Cheng’s main point is that top colleges prefer candidates who have one area of focus and accomplishment over those who are more traditionally well-rounded. He urges his readers to “develop a huge spike” by following their passion so that they can “do something that truly stands out in a meaningful way.”

I’m happy to have my son take his advice, not because it may make him more attractive to colleges, but because I’m a believer in the value of spikes. When we allow ourselves to dive into the things we’re most passionate about, we experience our greatest growth, achievement, and satisfaction.

If you’re like me, this topic gets you thinking about the spike moments in your life. Remember what they felt like? Can we find room in our lives for another spike or two?  I hope so. And the great thing is, now we can pursue those spike experiences without having to write the college admissions essay. 

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Mind Mint: In defense of "help."

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Mind Mint: In defense of "help."

I have a client who gives me a hard time whenever I use the word “help” in describing his company’s services. “It sounds too weak,” he complains. And since he’s the client, by definition, he’s right.

That doesn’t mean I agree with him. In fact, I use “help” twice in the first three sentences of my website! While some have a bias against admitting it, help is something most of us need across many different areas of our work and lives.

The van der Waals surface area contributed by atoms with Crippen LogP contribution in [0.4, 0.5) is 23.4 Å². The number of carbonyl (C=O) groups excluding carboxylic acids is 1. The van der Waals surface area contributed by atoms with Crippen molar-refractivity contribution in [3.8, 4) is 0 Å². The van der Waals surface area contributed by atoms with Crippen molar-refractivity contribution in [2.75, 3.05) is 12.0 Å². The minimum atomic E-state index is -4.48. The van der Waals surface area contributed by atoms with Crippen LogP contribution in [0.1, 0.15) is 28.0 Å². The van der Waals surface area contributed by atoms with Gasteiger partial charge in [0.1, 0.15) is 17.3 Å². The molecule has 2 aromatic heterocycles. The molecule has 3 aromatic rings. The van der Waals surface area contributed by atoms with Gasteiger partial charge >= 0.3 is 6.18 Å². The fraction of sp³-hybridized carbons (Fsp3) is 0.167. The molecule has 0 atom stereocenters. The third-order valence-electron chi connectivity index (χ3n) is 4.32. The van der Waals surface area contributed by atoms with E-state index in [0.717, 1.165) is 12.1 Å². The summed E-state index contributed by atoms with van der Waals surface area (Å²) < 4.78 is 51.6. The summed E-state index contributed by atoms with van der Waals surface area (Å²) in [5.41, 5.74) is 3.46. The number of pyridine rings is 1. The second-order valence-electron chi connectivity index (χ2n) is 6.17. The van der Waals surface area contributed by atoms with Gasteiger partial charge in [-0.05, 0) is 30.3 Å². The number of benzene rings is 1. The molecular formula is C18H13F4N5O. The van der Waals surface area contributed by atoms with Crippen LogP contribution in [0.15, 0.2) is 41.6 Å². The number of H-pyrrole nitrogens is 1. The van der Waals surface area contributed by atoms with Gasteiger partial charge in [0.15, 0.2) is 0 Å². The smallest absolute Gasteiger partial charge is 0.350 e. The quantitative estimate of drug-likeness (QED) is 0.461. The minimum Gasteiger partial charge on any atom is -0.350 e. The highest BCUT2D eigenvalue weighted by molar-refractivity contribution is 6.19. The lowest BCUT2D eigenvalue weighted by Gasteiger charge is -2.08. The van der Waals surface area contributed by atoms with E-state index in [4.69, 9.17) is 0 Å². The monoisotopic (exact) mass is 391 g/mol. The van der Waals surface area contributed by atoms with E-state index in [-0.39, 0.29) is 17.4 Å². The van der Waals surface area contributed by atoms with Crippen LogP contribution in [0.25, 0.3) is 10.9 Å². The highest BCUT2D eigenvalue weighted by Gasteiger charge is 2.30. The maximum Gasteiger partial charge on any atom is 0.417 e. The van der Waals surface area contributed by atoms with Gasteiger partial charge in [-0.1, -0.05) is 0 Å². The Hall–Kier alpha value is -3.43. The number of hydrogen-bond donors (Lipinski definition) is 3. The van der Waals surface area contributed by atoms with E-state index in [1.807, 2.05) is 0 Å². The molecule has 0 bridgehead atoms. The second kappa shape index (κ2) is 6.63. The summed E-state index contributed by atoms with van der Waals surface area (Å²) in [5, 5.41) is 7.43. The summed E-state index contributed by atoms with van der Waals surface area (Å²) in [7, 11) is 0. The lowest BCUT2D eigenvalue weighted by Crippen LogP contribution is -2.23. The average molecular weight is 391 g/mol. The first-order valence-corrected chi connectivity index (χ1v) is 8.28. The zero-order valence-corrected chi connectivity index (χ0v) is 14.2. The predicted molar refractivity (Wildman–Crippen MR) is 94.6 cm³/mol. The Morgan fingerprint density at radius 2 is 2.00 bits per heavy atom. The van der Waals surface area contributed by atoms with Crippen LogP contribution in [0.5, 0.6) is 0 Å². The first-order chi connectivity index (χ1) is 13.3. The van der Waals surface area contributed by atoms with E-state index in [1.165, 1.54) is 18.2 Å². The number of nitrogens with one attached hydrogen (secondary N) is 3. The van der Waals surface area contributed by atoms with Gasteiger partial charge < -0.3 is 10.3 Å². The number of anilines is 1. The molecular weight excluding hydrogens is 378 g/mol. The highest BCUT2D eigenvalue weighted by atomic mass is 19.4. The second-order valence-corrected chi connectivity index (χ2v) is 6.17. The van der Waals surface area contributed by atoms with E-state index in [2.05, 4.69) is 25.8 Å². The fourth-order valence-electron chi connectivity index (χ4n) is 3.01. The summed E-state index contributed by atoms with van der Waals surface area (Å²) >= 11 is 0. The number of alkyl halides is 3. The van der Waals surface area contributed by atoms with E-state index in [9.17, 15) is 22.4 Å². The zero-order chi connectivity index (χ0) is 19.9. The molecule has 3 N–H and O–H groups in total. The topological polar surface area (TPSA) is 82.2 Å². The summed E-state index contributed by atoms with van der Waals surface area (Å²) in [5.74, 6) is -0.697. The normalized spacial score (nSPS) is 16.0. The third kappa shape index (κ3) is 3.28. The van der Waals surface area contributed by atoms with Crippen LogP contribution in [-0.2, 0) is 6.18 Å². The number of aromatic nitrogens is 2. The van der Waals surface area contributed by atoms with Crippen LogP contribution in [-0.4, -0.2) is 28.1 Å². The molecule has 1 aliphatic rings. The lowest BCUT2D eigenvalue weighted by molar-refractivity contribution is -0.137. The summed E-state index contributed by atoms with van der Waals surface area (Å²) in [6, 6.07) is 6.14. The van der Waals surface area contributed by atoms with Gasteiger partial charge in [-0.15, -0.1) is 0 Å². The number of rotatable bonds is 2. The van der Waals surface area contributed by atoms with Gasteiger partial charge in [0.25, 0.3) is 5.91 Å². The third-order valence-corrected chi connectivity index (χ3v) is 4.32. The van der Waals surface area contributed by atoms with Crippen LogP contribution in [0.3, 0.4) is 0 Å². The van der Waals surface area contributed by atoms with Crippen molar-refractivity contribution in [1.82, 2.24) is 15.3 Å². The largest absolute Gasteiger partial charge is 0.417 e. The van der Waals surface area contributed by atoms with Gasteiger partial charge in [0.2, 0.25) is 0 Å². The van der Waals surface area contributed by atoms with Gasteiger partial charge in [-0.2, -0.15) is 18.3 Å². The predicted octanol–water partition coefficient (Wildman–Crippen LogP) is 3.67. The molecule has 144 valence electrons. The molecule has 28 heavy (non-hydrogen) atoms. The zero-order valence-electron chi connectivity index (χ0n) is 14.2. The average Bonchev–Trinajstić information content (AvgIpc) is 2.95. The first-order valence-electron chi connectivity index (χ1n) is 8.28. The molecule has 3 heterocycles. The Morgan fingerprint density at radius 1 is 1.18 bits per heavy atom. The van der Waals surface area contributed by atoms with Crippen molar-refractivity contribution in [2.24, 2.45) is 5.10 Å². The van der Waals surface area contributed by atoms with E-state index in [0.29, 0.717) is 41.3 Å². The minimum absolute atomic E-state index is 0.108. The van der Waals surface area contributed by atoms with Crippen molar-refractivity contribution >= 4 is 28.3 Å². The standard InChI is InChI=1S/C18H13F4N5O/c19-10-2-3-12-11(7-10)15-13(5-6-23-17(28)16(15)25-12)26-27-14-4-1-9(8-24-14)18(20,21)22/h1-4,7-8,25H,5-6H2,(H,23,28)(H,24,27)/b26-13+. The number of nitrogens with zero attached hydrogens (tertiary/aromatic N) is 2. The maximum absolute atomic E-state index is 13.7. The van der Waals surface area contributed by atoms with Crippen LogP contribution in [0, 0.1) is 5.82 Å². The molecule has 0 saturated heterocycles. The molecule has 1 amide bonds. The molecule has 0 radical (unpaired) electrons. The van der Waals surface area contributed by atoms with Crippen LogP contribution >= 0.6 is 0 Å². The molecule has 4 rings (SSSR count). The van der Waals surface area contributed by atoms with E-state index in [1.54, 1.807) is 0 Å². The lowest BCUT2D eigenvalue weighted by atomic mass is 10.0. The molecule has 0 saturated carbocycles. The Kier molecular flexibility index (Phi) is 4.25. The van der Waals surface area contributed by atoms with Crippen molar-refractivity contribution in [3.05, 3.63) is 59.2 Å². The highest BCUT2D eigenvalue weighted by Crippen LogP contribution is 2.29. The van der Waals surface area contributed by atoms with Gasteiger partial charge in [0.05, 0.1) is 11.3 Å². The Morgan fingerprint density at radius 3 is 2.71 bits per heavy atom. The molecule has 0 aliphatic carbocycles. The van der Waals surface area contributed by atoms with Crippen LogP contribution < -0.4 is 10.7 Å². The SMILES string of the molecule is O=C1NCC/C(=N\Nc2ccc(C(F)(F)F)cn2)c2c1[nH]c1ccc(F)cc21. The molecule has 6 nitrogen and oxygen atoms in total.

I’ve found that asking for help has a couple of benefits: 

  • It gives us a good chance of getting the assistance we need, and
  • It gives someone else the chance to be of servic e by lending a hand.

May 2016 be a year of helping and being helped for all of us. And by all means, let me know if I can help!  

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Mind Mint: "What do you do?"

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Mind Mint: "What do you do?"

Whether we’re speaking for ourselves, our company, or our product, we need to be able to provide a simple answer to that question.

Coming up with a simple answer isn’t easy. It means doing the hard work needed to encapsulate your story in a few words. I suggest using the following questions to guide the creation of your answer:

  • Is it clear and understandable?
  • Is it short and simple enough for people to remember?
  • Does it invite people to ask more questions?

Your initial answer doesn’t need to be complete; you can fill in the blanks if the other party wants to know more. But having a strong one-line response helps open up conversations, and conversations can lead to opportunities.

I’m a communications consultant who helps people and companies create better stories. What do you do?

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Mind Mint: Giving thanks.

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Mind Mint: Giving thanks.

Over the past year, I’ve received many compliments on my new website and Mind Mints, which are the two biggest elements of my online identity.

Thanksgiving seems like the perfect time to express my gratitude for (and share credit with) the folks who contributed their talents to help me look my best:

·      Daniel Boyles of LightPress.net designed my website.
·      Tim Townsend took photos of me for my website.
·      James Worrell created the photo for the Mind Mints home page.
·      Avi Graiver of Animation Cowboy created my new explainer video.
·      Jim Coleman composed music for the video.

I’m grateful to each of them for their great work and great attitude.

While we're on the subject, I’m grateful to all of you – my clients, colleagues, and friends – for your business, friendship, and support. Happy Thanksgiving!